Back in the early days of the debate around the Affordable Care Act, a sizable proportion of the discussion was centered around what the ACA’s critics called “death panels”—groups of bureaucrats that were supposed to decide who does and does not get health care. And while death panels turned out to be a complete fabrication—there is no part of the ACA that specifies anything resembling such a thing—the whole scare indirectly raised questions that are worth thinking about. The reason the idea of death panels is so abhorrent is that we’re placing in the hands of a small group of officials the power to decide who lives. But as a collective and as individuals, we are endlessly and inevitably confronted with life-or-death choices, even if our terror of that responsibility prevents us from seeing them that way.

Congress is a prime example of a group that we don’t think of as a death panel, though that role is implicit in its mission. With the trillions of dollars it gets to allocate, our legislature has the power to do a lot in the name of saving the lives and protecting the total well-being of the citizens it represents. But you can hardly argue that it has devoted itself maximally to this charge. And even if it were devoting itself maximally towards the protection of its constituents’ lives, it would be constantly forced to make the decision between one person’s life versus another’s. A life-or-death decision is implicit in every allocation Congress makes—every dollar that gets spent on farm subsidies is a dollar that doesn’t get spent on health care or feeding the starving.

If you think about it, this argument applies equally well to us individually. Every time we buy a Macbook, say, we are making a choice not to spend the $1,300 to help prevent malaria or other deadly but easily avoidable diseases that plague the developing world. It might not seem like a Macbook means the difference between life and death, but the numbers aren’t actually too far off. One of the most effective charities, by a number of estimates, is the Against Malaria Foundation (AMF), which uses the donations it receives to distribute mosquito nets in the developing world. GiveWell, an independent charity evaluator, estimates that AMF spends on average $3,400 per life it saves. So, every time we spend that much money for other purposes, we’re choosing a world in which one more person dies of malaria in preference to one in which that person doesn’t. We’re making the same decision that a death panel would have to make, even though the choice of someone’s death is hidden in the psychological depths of that decision. And while you may not have known that particular statistic before, you’d have a hard time convincing me that you didn’t know your money could be put to a similar life-saving use—in short, pleading ignorance doesn’t work.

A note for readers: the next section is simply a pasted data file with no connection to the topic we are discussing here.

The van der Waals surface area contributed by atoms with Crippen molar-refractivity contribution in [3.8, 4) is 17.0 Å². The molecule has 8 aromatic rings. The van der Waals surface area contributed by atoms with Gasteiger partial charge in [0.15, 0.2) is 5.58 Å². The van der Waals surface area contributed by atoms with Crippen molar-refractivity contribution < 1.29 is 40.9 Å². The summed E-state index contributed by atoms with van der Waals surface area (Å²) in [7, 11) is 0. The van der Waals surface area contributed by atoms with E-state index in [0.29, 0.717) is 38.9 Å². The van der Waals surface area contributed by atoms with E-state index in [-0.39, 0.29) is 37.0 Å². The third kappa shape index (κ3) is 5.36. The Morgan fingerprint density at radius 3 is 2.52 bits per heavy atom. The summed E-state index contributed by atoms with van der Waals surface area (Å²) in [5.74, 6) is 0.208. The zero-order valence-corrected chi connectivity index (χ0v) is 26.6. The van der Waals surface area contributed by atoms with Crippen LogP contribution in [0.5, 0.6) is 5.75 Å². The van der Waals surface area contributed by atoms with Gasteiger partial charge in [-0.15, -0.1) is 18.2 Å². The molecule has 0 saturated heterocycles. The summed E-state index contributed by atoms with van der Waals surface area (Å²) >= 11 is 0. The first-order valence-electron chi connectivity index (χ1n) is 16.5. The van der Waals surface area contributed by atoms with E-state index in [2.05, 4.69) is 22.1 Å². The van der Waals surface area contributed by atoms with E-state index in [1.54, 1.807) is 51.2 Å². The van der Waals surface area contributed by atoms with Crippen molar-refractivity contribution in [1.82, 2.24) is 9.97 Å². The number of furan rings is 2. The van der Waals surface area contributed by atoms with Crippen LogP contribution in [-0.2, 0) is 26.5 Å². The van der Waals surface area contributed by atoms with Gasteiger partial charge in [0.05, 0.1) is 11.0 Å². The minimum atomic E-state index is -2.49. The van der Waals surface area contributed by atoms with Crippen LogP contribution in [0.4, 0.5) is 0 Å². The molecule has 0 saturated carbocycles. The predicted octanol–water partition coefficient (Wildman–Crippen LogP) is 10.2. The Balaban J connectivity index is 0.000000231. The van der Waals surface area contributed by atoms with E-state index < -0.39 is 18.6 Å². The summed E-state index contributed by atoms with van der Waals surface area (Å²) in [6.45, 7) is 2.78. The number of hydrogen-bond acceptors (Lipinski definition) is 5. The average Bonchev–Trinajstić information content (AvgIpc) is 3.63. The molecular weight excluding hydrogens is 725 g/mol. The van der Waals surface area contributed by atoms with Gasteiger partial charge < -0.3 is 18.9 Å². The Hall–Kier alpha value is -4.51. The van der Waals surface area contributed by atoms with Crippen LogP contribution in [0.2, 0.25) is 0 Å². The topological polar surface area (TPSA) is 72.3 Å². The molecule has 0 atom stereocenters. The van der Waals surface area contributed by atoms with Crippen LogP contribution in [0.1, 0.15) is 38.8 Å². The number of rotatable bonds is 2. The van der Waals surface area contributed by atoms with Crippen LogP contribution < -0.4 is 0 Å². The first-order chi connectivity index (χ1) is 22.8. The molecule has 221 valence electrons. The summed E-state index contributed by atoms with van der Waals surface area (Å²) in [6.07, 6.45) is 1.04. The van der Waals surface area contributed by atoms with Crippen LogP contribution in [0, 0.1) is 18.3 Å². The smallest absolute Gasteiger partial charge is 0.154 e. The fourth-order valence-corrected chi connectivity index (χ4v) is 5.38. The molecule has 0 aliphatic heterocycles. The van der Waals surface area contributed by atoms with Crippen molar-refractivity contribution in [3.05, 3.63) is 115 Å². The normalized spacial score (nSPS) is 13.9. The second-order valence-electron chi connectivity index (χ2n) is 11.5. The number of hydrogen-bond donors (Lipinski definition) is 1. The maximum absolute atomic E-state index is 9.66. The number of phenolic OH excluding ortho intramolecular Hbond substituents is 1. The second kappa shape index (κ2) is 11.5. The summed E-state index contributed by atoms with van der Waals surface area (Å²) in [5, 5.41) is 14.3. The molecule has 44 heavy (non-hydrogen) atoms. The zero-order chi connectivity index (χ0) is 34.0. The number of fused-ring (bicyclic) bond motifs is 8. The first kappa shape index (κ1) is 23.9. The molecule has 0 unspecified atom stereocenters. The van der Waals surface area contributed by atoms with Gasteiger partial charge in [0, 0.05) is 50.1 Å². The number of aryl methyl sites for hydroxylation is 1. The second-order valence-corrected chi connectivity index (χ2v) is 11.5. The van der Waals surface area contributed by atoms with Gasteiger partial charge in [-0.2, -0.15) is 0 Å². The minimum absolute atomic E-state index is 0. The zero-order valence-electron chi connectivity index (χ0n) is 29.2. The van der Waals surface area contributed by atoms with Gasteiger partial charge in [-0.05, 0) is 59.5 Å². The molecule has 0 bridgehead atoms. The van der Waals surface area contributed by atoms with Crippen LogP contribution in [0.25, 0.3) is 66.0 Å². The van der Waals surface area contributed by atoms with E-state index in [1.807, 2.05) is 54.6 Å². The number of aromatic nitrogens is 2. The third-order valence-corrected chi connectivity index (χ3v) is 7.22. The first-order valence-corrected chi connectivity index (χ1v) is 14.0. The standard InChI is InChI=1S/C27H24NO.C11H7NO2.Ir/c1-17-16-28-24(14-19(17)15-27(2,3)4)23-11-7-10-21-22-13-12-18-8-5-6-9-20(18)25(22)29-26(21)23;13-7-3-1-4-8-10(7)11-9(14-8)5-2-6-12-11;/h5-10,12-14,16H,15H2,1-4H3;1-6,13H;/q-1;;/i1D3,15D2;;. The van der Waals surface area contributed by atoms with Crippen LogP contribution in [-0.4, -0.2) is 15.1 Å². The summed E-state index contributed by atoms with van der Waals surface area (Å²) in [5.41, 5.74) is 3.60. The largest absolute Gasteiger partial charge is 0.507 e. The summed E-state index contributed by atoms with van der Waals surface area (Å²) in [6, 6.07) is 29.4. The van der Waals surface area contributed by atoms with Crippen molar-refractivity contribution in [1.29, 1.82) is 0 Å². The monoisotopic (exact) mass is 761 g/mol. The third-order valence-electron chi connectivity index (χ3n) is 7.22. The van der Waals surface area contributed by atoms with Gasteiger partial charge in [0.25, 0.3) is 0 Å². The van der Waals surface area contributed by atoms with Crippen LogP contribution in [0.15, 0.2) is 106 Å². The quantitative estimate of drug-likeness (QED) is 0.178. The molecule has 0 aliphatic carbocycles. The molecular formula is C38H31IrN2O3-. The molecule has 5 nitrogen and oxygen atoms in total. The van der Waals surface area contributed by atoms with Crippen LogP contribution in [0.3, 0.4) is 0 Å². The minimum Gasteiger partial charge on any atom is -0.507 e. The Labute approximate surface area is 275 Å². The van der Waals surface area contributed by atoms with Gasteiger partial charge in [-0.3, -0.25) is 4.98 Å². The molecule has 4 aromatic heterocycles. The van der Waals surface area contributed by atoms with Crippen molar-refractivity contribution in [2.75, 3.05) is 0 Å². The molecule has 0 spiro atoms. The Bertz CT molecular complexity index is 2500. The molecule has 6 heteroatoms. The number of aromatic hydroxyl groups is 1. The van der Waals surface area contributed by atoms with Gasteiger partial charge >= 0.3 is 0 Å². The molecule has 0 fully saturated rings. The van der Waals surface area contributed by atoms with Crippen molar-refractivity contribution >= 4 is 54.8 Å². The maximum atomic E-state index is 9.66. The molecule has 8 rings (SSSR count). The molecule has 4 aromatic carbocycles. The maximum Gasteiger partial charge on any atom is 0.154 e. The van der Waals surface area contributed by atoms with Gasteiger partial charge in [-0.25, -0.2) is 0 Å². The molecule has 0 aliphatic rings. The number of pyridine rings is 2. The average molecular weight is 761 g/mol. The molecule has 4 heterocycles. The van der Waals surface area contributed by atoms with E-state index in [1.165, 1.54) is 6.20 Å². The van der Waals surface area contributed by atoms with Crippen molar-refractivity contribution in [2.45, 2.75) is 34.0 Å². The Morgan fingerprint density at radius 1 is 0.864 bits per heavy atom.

A lot of people argue that we shouldn’t be held responsible for the good we could do but do not do. Choosing not to donate the $3,400 necessary to save someone’s life does not amount to condemning a person to death, they say. Maybe not. But to the extent that such a decision is a conscious one, it amounts to actively choosing between a world where one more life is saved and a world where one is not. You might object—wouldn’t always thinking about the lives that could be saved through the choices we make place an unreasonable burden on us? To this, I respond that the requirement that the demands of ethics be “reasonable,” whatever that means, has no grounds except in some deeply-held conviction that some of us feel.

The point of this whole discussion is not to say that we are all killing machines or to shame anybody that has a Macbook—for the record, I own one. Instead, I simply want to bring attention to the unexpected gravity that underlies many of the decisions we make. Sure, none of us is likely to ever do all the good that we could, but, if anything, I hope this column is a reminder of the surprising degree to which we can make others’ lives better through our own decisions.

To go back to the idea of death panels—the concept would have been unilaterally, unquestionably opposed if it had actually been in the legislation, but what everyone forgets is that a death panel-type choice is hidden in the shadows of nearly every decision that we make, especially those that we make as a collective. The question is—will we let that fact terrify us into ignoring it, or will we face the responsibility head-on?

Eugene Rabinovich is a Trinity senior. This is his second column in a biweekly series during the summer.